We also assessed liver function tests (LFTs) including alkaline phosphatase (AP), aspartate aminotransferase (AST), alanine aminotransferase (ALT), gamma glutamyl transpeptidase (GGT) and bilirubin. The following measurements were also performed: total serum calcium, folate and vitamin B-12, serum creatinine, total cholesterol (with normal values in the 150-240 mg/dl range), high density lipoprotein (HDL), low density lipoprotein (LDL) and triglycerides, urea, glucose, total protein, albumin and acute phase reactants such as CRP (C-reactive protein). The normal values of AST and ALT were between 1-31 U/L. Immunoglobulins (IgG, IgA, IgM) were quantified by nephelometry, and circulating levels of the thyroid stimulating hormone (TSH, normal range: 0.25-5.0 mU/L) and the thyroid hormones (T3 and T4) were also evaluated. Finally, an urinalysis with microscopic examination of sediment was performed. Serum levels of triglycerides and total cholesterol were determined using enzymatic tests and values were expressed in mg/dl. All analytical studies were completed on a Hitachi Modular automated analyzer SXA-PPBD (Roche) using enzymatic or kinetic methods.
Serological markers of autoimmunity
The presence of anti-nuclear antibodies (ANA) and anti-thyroid antibodies like anti-peroxidase (anti-TPO) were measured routinely, and in those cases with altered LFTs, the anti-mitochondrial antibody (AMA) was also assessed. The determination of ANAs, anti-TPO and AMAs, was conducted by indirect immunofluorescence assay on the Hep-20-10 cell line (Euro-Immun, Lübeck, Germany).
Serological markers of celiac disease
Tissue transglutaminase 2 (TGt-2) anti-IgA antibody count was the only marker used; quantification was achieved with the aid of a commercially available ELISA kit (Phadia Diagnostics, Upsala, Sweden). We reported as positive those tests with values > 2 U/ml, a threshold considered to allow for a greater sensitivity in the general population , and which we had already confirmed in a previous comparative study of several commercial kits 
To assess genetic susceptibility to CD two HLA-class II markers, the HLA-DQ2 (DQA1*0501 and DQB1*0201) and the HLA-DQ8 (DQA1*0301 and DQB1*0302) were assayed, by using a Polymerase Chain Reaction (PCR) with a commercially available kit (Protrans® HLA Celiac Disease Domino System, Protrans, Ketsch, Germany).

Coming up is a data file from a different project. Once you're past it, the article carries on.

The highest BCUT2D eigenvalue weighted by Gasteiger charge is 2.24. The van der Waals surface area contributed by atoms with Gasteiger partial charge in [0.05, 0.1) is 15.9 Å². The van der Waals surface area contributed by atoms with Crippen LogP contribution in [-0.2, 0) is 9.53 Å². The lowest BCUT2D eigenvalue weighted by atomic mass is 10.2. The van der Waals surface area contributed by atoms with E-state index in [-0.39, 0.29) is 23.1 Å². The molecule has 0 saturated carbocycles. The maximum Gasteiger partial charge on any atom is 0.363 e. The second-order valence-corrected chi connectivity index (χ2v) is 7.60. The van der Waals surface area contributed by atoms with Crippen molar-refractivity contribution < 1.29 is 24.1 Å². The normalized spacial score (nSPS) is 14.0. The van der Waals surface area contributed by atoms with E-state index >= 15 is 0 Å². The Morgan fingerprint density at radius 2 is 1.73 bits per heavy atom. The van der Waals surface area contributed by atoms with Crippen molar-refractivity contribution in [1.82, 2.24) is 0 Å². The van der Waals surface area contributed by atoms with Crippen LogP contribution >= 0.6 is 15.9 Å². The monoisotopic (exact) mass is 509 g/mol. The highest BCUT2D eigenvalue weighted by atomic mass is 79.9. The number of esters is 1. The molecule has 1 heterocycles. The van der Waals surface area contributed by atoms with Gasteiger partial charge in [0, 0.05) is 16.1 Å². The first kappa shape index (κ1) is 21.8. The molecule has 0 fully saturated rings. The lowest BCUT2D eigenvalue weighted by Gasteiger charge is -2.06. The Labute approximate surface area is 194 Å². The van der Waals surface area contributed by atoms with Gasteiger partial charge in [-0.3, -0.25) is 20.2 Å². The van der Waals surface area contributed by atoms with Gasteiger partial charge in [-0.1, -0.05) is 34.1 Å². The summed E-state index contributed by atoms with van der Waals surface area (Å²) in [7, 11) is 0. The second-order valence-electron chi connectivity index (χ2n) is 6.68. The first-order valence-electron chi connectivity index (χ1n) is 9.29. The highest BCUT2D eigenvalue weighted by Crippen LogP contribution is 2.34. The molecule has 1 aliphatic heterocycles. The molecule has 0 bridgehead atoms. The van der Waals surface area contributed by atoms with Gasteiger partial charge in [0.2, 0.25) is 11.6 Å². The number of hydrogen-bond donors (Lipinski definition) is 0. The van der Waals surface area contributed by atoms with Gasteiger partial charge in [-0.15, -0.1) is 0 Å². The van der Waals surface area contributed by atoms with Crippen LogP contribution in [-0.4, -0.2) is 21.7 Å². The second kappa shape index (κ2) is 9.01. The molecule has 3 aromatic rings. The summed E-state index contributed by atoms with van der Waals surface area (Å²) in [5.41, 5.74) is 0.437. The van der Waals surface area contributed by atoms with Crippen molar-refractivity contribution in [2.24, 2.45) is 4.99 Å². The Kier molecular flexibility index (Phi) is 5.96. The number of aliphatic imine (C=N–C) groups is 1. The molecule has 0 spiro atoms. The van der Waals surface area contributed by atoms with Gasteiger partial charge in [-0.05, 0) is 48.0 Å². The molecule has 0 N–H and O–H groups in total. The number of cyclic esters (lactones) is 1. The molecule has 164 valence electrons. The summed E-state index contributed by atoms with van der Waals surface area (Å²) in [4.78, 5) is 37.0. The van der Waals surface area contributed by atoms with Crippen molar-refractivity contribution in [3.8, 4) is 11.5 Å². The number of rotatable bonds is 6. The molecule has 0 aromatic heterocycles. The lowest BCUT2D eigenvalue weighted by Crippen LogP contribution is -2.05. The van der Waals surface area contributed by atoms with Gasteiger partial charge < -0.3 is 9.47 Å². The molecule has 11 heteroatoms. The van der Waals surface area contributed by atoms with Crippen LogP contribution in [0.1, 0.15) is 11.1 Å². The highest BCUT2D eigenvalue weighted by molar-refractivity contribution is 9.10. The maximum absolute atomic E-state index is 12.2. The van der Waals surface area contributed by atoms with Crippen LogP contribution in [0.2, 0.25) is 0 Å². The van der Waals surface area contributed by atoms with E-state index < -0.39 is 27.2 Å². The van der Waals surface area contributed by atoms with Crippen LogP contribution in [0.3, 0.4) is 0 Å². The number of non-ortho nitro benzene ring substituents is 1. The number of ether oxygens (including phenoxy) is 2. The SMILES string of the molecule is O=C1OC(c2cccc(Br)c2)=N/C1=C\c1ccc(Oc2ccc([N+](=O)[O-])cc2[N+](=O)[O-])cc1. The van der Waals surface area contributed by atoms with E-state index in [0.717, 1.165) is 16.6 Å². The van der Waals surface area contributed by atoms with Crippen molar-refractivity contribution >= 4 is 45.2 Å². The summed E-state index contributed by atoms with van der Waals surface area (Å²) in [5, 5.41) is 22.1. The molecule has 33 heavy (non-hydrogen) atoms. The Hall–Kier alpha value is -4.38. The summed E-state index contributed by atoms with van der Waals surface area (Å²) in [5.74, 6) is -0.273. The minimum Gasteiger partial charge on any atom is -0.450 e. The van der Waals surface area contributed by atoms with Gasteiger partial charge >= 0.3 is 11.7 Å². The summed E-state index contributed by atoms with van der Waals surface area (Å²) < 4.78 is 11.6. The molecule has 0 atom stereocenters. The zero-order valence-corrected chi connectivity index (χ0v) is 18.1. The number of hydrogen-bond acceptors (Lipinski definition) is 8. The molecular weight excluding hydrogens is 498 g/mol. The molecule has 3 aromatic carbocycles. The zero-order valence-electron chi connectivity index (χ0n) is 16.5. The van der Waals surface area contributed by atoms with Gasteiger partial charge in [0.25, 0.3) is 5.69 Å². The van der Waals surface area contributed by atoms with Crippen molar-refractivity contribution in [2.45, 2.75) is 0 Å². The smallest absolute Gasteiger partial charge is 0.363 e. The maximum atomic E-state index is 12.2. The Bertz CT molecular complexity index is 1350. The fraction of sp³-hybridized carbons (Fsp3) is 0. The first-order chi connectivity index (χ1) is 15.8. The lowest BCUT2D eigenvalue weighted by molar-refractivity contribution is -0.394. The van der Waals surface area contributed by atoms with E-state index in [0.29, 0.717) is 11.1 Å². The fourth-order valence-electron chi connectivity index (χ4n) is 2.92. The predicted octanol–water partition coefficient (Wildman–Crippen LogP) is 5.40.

Duodenal biopsy studies
Upon approval of informed consent procedures by the Hospital Ethics Committee, an upper endoscopy with multiple duodenal biopsies (at least 4) was performed in all the patients included in the study. Samples were routinely stained with Hematoxylin-Eosin (HE) and with immunohistochemical CD3-specific stains, which are routinely used to verify the presence of intraepithelial lymphocytes (IEL). IELs were in turn quantified per 100 epithelial cells.
Duodenal biopsies were studied by two expert pathologists and classified into the following types: Stage 0: Histologically normal duodenum; Stage 1: Increased IEL infiltration with a total count > 25% of epithelial cells; Stage 2: hyperplasia of crypts and/or diffuse chronic inflammatory infiltrate at the level of the lamina propria; Stage 3: villous atrophy, subdivided into three categories: a) mild, b) moderate, and c) severe, according to the anatomo-pathological classification for CD screening previously described by Marsh in 1992  and later modified by Oberhuber et al.  in 1999.
We used neither gastric biopsies nor breath testing to routinely determine the presence of Helicobacter pylori infection in our patients.
Descriptive statistics were used on continuous parameters: calculation of means, standard deviations, and observed ranges. For qualitative variables, percentages were used in the analyses. We determined the Chi-square test for these categorical variables between non-paired groups, using the exact Fisher's test when necessary. The odds ratio and CI-95% were also calculated. A p value < 0.05, was considered as statistically significant.
Of the 72 RRMS patients included into the study, 60 (83%) were women, giving a female-male ratio of 5/1. Their ages ranged from 24 to 58 years old. The mean duration of RRMS, the clinical activity, the number of patients receiving any type of immunomodulatory treatment, and the percentage of fertility are shown in Table 1.